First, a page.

Your GraphQL server uses a collection of special functions called resolvers that each know how to populate data for a particular schema field by communicating with different data sources (databases, REST APIs, etc.). When a query is fully resolved, your server responds to the client with the result, which matches the query's structure:

{
  "data": {
    "books": [
      {
        "title": "The Awakening",
        "author": "Kate Chopin"
      },
      {
        "title": "City of Glass",
        "author": "Paul Auster"
      }
    ]
  }
}

Why use GraphQL?

GraphQL can improve nearly every area of development: from improving developer experience with quality tooling to improving client performance by reducing bundle sizes. Read more about the benefits of GraphQL.

Where can I learn GraphQL?

Apollo's learning platform, Odyssey, provides practical, hands-on courses that help you learn GraphQL with Apollo technologies.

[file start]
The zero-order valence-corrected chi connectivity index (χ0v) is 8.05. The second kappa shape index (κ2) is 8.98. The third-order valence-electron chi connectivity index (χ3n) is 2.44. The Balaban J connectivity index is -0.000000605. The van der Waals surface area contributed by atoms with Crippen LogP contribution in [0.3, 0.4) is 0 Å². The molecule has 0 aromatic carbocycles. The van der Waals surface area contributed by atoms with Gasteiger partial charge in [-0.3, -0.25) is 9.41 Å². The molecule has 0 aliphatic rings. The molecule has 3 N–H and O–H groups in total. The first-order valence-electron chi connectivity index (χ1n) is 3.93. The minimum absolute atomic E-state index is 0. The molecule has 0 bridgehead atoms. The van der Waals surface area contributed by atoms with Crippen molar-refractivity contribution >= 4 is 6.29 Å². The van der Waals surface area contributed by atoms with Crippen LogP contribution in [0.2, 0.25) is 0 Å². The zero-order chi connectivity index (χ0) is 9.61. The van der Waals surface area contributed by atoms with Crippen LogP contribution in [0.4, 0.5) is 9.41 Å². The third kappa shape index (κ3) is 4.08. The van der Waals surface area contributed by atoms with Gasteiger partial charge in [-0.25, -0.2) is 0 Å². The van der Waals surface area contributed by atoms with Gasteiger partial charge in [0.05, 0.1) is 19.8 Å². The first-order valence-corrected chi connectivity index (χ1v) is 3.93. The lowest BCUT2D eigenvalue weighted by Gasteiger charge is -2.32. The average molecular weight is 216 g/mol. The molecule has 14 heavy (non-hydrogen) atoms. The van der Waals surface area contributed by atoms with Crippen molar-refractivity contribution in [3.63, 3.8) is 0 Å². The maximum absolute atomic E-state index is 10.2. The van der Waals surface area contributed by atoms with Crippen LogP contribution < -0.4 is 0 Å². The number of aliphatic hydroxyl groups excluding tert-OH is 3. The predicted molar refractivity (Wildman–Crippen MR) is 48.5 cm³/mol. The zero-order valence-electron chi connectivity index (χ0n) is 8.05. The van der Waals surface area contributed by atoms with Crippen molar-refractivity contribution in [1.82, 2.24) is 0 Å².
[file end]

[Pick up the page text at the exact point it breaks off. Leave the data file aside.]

This documentation also includes a full-stack tutorial and getting-started content for each platform component:

For an introduction to core GraphQL concepts, check out graphql.org.

For technical GraphQL content from Apollo developer advocates and the larger GraphQL community, check out the Apollo blog.

How can I host my GraphQL server online?

GraphQL servers created with apollo-server can be deployed to any environment that supports Node.js projects can be deployed. apollo-server even has variants to support serverless deployment with AWS Lambda.

There are deployment guides available for:

How do I connect my client app to my schema?

The Apollo platform has tools available to connect almost any kind of client to your schema:

For Apollo Client projects, there are also many view-layer integrations to make querying GraphQL schemas easier in React, Vue, and Angular.

2. Building a proof of concept